The Redondo Beach Marina will get a $2.7-million face lift this fall, including construction of a gourmet restaurant and several removable docks for visiting boats, under a plan approved this past week by the City Council.
Charles Johnston, who holds a long-term lease with the city for 30 acres of land and water just north of the International Boardwalk, said the renovation project "completes the concept" of his leasehold, which already includes several restaurants, boat slips and a mooring area. He said he hopes to have the improvements completed by the summer of 1986.
Johnston is also building a 353-room Sheraton hotel on the so-called Triangle redevelopment site across the street from the leasehold property. Construction of the hotel, expected to begin next week, is scheduled to be completed in the fall of 1986.
"In keeping with development of the entire area, I wanted the Redondo Beach Marina to be something more handsome than it presently is," Johnston said, adding that he hopes the marina will become a "focal point" for hotel guests.
Picnic Area, Landscaping
In addition to the 150-seat restaurant and guest docks, the plan calls for a public picnic area, landscaping of parking lots, construction of a ships' chandlery, an addition to the marina office building and renovation of facades at the sportfishing pier. Johnston said he also hopes to establish a water taxi service to mooring areas and open a small post office.
The Redondo Beach Marina Master Improvement Plan, as the project is called, was approved by the city's Harbor Review Board in March but was brought before the council on an appeal by Councilman Ray Amys, who represents the harbor district. The council voted 3 to 1 Monday night to uphold the harbor panel's decision, with Amys casting the sole dissenting vote.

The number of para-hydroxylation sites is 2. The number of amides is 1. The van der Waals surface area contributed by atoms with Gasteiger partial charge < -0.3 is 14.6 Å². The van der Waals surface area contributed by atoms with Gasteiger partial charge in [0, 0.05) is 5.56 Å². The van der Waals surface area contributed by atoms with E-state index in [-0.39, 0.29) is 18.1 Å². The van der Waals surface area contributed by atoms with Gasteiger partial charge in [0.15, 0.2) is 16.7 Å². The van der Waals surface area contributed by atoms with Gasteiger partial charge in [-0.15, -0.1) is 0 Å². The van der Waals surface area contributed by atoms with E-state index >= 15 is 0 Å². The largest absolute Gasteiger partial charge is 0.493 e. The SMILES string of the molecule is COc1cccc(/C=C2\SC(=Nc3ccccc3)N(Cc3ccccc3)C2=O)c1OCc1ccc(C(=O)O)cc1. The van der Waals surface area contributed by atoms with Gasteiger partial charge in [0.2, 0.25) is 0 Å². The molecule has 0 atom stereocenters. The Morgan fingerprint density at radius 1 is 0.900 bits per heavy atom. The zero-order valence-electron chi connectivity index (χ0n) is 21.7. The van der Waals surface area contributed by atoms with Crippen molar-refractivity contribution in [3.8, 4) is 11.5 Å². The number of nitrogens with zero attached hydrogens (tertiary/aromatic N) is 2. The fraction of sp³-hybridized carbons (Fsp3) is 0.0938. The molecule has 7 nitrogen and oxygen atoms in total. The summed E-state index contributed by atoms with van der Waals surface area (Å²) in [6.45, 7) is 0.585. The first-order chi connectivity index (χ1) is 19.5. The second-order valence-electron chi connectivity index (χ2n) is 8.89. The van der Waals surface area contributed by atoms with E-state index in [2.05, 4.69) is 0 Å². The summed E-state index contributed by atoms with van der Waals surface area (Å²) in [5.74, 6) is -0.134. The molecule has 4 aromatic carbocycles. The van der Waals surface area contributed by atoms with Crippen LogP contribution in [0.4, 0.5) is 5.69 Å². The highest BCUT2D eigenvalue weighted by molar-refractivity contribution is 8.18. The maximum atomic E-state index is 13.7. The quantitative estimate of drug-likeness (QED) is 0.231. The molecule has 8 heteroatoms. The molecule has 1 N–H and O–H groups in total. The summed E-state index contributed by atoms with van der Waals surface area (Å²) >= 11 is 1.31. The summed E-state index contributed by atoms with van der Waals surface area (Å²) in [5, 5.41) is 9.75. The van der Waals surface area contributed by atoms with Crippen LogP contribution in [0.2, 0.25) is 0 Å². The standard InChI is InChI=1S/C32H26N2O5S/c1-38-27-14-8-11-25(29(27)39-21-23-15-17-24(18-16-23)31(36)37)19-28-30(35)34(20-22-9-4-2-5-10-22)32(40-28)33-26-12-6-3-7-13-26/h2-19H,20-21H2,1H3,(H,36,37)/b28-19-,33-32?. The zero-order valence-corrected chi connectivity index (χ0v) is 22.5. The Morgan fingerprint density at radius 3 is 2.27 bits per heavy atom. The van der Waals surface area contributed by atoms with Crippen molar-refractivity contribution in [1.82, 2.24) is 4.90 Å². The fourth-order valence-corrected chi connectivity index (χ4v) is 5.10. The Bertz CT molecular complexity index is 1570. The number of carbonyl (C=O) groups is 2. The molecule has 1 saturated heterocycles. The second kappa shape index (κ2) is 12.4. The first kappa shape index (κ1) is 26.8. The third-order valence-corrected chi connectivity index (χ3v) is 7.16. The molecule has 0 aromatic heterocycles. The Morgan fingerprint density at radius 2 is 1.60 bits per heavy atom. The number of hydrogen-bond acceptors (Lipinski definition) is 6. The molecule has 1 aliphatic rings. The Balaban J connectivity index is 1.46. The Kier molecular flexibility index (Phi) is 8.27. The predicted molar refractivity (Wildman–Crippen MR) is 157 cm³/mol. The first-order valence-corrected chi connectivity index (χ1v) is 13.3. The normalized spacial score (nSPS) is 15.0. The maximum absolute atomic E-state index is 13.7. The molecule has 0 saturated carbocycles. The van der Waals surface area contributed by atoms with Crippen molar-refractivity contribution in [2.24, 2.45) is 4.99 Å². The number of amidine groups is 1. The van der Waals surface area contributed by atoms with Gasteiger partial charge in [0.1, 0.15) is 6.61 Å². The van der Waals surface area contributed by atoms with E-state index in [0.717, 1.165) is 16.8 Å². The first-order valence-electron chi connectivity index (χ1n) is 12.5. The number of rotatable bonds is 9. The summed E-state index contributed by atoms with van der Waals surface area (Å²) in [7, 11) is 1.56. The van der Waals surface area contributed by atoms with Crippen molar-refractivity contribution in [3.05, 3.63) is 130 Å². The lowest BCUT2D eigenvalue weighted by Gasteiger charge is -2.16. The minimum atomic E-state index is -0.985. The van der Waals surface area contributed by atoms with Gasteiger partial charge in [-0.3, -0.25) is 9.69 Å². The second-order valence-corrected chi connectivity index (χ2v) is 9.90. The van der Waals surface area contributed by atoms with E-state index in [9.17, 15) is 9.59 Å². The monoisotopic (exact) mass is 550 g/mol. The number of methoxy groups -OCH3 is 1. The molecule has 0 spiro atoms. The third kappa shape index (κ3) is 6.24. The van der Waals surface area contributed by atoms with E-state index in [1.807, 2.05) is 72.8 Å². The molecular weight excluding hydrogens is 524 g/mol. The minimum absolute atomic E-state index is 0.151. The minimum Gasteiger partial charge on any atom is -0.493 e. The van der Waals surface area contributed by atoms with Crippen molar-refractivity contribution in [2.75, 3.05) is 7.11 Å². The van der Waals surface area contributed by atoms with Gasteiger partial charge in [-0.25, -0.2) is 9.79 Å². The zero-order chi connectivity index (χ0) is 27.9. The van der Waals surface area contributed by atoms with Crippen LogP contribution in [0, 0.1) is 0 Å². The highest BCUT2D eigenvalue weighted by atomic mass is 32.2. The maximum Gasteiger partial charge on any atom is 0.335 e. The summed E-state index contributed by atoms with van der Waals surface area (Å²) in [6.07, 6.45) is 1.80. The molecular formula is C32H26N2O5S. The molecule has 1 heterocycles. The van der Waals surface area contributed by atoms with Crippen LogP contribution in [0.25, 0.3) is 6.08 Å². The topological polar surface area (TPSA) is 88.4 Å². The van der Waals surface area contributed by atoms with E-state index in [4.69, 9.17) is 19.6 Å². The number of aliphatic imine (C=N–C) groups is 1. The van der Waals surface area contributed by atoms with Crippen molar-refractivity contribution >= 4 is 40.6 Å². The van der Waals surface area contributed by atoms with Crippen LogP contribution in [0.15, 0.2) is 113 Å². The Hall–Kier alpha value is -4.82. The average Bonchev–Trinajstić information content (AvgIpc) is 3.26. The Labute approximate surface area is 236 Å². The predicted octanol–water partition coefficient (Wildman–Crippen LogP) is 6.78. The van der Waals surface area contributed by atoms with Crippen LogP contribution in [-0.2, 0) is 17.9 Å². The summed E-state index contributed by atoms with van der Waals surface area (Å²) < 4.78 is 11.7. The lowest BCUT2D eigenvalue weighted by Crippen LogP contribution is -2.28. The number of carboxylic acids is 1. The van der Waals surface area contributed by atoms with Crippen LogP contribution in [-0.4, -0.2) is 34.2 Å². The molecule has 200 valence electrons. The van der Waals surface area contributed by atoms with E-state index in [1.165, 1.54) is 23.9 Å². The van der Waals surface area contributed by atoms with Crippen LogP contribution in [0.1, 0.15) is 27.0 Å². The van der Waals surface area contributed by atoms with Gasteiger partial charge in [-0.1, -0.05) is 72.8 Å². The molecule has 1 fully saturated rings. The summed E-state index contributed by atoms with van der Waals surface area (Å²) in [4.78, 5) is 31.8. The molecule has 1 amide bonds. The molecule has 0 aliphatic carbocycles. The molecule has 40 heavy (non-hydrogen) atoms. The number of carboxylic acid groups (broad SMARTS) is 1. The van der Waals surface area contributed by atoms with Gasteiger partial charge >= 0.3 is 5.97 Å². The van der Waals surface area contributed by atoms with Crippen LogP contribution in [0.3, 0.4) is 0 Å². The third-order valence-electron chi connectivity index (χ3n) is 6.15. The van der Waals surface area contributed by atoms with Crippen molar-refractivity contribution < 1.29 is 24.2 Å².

Amys said he appealed the review board's ruling because of complaints that the board did not conduct a fair public hearing before voting. Amys cited a letter from Tim Lavalli, who lives near the harbor, and a statement from an unnamed board member alleging that members of the public were "intimidated" by board president Randy Kimose at the hearing.
"While you are openly in support of the master plan by Mr. Johnston, that does not give you a forum to squelch debate on the issue, particularly during a public meeting," Lavalli wrote in the letter to Kimose. Kimose has denied the charges.
'Jamming' Harbor Area
At Monday's council hearing, Amys asked Johnston numerous questions about parking provisions in the plan and charged that the construction would amount to "jamming" more businesses into the harbor area.
"You have restaurants in there right now that are efficient and doing a good job," Amys said. "By putting in a new restaurant, you aren't stealing customers, you are stealing parking places."
Mayor Barbara Doerr, who later said she had no choice but to support the plan because it conforms with city ordinances, also questioned the parking provisions and asked for assurances that a public walkway would be maintained along the entire length of the waterfront property.
City Harbor Director Sheila Schoettger assured Amys and Doerr that the plan includes sufficient parking, adding that Johnston actually plans 36 more spaces than required by city ordinances.
Schoettger also said the plan meets proposed zoning changes included in a citizens' initiative that calls for more restrictive development standards in the King Harbor area, such as a 15-foot setback along the waterfront.